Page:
By Hon. (Ret.) Ken E. Adair
Get Connected Early On
Video Transcribed: What does it mean to have permission from a juror or from a jury? Well, before you can ask the tough questions of a juror in voir dire, or you can ask them to ask the judge to excuse them from this jury panel, before you can attack the veracity of a witness or before you can make that tough argument or ask for lots of money in a closing argument, you have to have permission from the jury. What does that mean?
Well, that means, first of all, that you’ve connected with the jury and that you have been present throughout the trial or you’re present and in the moment when you are asking the questions or preparing to ask the tough questions or preparing to ask for money.
My very favorite quote in the world is from Lucius Seneca, he’s a first-century Roman philosopher. He says that beasts avoid the dangers which they see, and when they have escaped they are free from care. We torment ourselves over that which is to come as well over that which has passed. Many of our blessings bring bane to us for memory recalls the tortures of fear while foresight anticipates them. The present alone can make no one wretched.
That’s the important thing. If you’re in the moment and you know where you are with regard to your story, with regard to where the jury is with this witness or where you’ve made this juror feel safe in answering certain questions, if you try to attack a witness’s credibility without permission from the jury, they’re not going to be with you and you’re going to alienate and offend your jury. If you ask a juror to ask the judge to be excused in voir dire, that’s a tough ask.
How do you be present? The first thing you do is get out of your chest. If you’re in front of a jury and you’re in voir dire and you’re talking like this and you’re saying, “Voir dire is a French word. In Texas and Oklahoma, we say voir dire instead of voir dire,” and you just get all this nonsense in your chest, fight, flight or freeze mode, you’re not present. You’re in your chest. You’re not in your mind. You’re not in your heart, which is more important.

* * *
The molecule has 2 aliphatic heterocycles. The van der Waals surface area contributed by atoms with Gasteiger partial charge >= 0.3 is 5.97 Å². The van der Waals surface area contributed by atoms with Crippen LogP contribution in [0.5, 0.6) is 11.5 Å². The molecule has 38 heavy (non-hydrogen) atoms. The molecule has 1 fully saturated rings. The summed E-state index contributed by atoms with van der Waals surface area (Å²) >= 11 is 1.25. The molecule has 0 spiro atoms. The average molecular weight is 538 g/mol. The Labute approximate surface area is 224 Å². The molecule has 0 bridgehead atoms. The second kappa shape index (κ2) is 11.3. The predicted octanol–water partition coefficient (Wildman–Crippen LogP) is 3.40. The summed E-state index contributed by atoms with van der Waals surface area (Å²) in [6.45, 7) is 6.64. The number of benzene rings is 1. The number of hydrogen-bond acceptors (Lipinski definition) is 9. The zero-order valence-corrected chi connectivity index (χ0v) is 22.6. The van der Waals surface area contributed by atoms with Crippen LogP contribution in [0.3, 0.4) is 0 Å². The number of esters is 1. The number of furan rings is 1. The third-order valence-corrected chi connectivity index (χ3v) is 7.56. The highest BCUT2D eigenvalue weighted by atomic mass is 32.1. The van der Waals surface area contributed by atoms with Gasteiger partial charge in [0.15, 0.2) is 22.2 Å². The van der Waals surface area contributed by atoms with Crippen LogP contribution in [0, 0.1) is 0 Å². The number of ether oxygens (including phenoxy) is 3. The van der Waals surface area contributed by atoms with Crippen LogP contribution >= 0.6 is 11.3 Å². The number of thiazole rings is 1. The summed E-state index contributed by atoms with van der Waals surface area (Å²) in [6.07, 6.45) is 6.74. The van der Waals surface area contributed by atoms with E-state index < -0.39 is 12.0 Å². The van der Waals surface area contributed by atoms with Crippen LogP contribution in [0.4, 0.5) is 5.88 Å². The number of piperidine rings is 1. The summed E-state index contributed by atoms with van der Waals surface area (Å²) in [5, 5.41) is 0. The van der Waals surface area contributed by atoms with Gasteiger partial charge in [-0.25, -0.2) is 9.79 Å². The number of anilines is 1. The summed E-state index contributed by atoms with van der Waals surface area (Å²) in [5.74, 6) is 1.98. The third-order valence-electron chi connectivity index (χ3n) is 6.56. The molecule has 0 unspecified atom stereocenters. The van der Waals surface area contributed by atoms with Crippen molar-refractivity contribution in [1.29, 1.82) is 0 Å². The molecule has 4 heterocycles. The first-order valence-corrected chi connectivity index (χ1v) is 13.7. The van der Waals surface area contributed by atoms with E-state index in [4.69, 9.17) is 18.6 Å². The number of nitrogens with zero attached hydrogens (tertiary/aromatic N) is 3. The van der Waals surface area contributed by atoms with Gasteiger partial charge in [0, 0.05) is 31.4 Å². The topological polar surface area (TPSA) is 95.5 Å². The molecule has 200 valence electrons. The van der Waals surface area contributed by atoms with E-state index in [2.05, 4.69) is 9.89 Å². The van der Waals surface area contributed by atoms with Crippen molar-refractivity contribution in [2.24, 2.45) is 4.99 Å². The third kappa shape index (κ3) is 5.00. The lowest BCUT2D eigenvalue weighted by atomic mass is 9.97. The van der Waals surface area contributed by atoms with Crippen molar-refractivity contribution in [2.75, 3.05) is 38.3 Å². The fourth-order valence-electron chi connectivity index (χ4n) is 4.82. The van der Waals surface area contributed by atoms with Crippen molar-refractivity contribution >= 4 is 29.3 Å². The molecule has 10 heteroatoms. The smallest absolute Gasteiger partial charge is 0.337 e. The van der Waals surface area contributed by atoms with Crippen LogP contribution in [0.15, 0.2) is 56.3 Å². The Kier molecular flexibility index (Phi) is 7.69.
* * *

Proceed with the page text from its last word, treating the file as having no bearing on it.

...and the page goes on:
The first thing you do is take a deep breath and blow it all the way, get out of your chest, get into your gut, and make eye contact with the jurors. Then, you get out of your chest. If you got to take two or three breaths, deep cleansing breaths, you make eye contact with the jurors before you utter a word. I did a video on this. That helps you get a present.
Now, when you’re talking to jurors, I had one at my most recent jury trial where I had a man that didn’t want to sit in judgment of the defendant in a car wreck case. I said, “Well,” I said, “Sir if I submit to you that you’re not judging that person morally, you’re just judging their behavior. If you judge that they were at fault for my client’s injuries, you then must assess the value of the damages. You’re not morally judging anybody. You’re just judging fault. You’re assessing the value of damages, including non-economic damage.”
He says, “I really don’t feel comfortable doing it.” I could tell he was genuinely struggling. He wasn’t just trying to get out of jury duty. I finally asked him, I said, “Well, sir, would you feel comfortable asking the judge to excuse you from this jury?”
He said, “Yeah, I think that would be best.” Now I had permission to do that because he was… I tested him. I tried to rehabilitate a juror that didn’t want to sit in judgment of a civil defendant. I trusted him. I asked him that question. I looked at the judge and I said, “I move to strike him for the cause.” I looked kindly at the juror after I said it. The injury defense lawyer had no objection. He was excused, but I had permission.
Now, imagine if he’d said something and I bowled upon him and I’m like, “He can’t stand in judgment. I ought to move to strike him for cause,” well, I’ve just offended the whole jury. Remember these jurors bond. Even when they don’t have the cash and they’re not discussing the case, they’re talking about kids and grandkids, where they went to school, where they grew up, kind of music they like, they’re hanging out together, going out on smoke breaks together, going to the vending machines together, going to the jury room together. They’ve already bonded.